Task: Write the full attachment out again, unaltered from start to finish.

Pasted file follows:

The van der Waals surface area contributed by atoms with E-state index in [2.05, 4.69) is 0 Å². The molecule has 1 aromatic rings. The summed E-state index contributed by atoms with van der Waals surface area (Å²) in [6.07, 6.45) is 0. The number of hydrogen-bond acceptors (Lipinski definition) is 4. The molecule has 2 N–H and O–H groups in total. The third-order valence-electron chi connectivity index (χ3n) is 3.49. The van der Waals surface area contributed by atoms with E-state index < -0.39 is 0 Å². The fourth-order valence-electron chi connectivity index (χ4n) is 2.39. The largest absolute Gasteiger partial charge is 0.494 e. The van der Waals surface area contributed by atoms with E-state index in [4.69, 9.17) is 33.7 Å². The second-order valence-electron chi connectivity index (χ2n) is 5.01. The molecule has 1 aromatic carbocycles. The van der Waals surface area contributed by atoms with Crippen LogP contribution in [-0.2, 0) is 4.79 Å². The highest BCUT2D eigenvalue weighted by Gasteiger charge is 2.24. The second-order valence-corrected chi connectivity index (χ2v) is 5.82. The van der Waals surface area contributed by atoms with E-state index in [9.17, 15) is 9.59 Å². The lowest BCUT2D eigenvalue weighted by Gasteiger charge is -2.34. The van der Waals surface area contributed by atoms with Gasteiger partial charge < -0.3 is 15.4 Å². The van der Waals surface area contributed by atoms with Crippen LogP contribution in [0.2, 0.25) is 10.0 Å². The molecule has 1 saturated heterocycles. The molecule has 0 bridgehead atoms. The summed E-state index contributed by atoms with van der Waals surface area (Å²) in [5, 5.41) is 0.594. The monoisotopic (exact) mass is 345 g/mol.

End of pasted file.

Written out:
The van der Waals surface area contributed by atoms with E-state index in [2.05, 4.69) is 0 Å². The molecule has 1 aromatic rings. The summed E-state index contributed by atoms with van der Waals surface area (Å²) in [6.07, 6.45) is 0. The number of hydrogen-bond acceptors (Lipinski definition) is 4. The molecule has 2 N–H and O–H groups in total. The third-order valence-electron chi connectivity index (χ3n) is 3.49. The van der Waals surface area contributed by atoms with E-state index < -0.39 is 0 Å². The fourth-order valence-electron chi connectivity index (χ4n) is 2.39. The largest absolute Gasteiger partial charge is 0.494 e. The van der Waals surface area contributed by atoms with E-state index in [4.69, 9.17) is 33.7 Å². The second-order valence-electron chi connectivity index (χ2n) is 5.01. The molecule has 1 aromatic carbocycles. The van der Waals surface area contributed by atoms with Crippen LogP contribution in [-0.2, 0) is 4.79 Å². The highest BCUT2D eigenvalue weighted by Gasteiger charge is 2.24. The second-order valence-corrected chi connectivity index (χ2v) is 5.82. The van der Waals surface area contributed by atoms with E-state index in [9.17, 15) is 9.59 Å². The lowest BCUT2D eigenvalue weighted by Gasteiger charge is -2.34. The van der Waals surface area contributed by atoms with Gasteiger partial charge < -0.3 is 15.4 Å². The van der Waals surface area contributed by atoms with Crippen LogP contribution in [0.2, 0.25) is 10.0 Å². The molecule has 1 saturated heterocycles. The molecule has 0 bridgehead atoms. The summed E-state index contributed by atoms with van der Waals surface area (Å²) in [5, 5.41) is 0.594. The monoisotopic (exact) mass is 345 g/mol.